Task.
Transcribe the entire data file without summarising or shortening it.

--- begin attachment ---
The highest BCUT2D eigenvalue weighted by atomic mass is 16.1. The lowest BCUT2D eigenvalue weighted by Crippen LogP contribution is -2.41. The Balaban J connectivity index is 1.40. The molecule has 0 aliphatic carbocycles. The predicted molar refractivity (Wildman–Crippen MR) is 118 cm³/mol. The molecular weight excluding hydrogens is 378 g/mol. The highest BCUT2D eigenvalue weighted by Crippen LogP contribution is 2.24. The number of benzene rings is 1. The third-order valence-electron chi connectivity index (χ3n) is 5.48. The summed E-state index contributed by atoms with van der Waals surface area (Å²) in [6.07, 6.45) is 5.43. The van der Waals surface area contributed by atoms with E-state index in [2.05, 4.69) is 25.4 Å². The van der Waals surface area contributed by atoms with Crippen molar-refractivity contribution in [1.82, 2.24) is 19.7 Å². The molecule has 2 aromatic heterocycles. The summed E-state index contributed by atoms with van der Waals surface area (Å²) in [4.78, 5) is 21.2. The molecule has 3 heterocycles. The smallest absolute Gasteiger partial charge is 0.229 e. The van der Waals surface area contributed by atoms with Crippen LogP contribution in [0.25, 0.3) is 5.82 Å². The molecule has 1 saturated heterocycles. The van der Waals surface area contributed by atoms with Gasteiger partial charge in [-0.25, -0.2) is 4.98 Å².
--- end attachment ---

The highest BCUT2D eigenvalue weighted by atomic mass is 16.1. The lowest BCUT2D eigenvalue weighted by Crippen LogP contribution is -2.41. The Balaban J connectivity index is 1.40. The molecule has 0 aliphatic carbocycles. The predicted molar refractivity (Wildman–Crippen MR) is 118 cm³/mol. The molecular weight excluding hydrogens is 378 g/mol. The highest BCUT2D eigenvalue weighted by Crippen LogP contribution is 2.24. The number of benzene rings is 1. The third-order valence-electron chi connectivity index (χ3n) is 5.48. The summed E-state index contributed by atoms with van der Waals surface area (Å²) in [6.07, 6.45) is 5.43. The van der Waals surface area contributed by atoms with E-state index in [2.05, 4.69) is 25.4 Å². The van der Waals surface area contributed by atoms with Crippen molar-refractivity contribution in [1.82, 2.24) is 19.7 Å². The molecule has 2 aromatic heterocycles. The summed E-state index contributed by atoms with van der Waals surface area (Å²) in [4.78, 5) is 21.2. The molecule has 3 heterocycles. The smallest absolute Gasteiger partial charge is 0.229 e. The van der Waals surface area contributed by atoms with Crippen LogP contribution in [0.25, 0.3) is 5.82 Å². The molecule has 1 saturated heterocycles. The van der Waals surface area contributed by atoms with Gasteiger partial charge in [-0.25, -0.2) is 4.98 Å².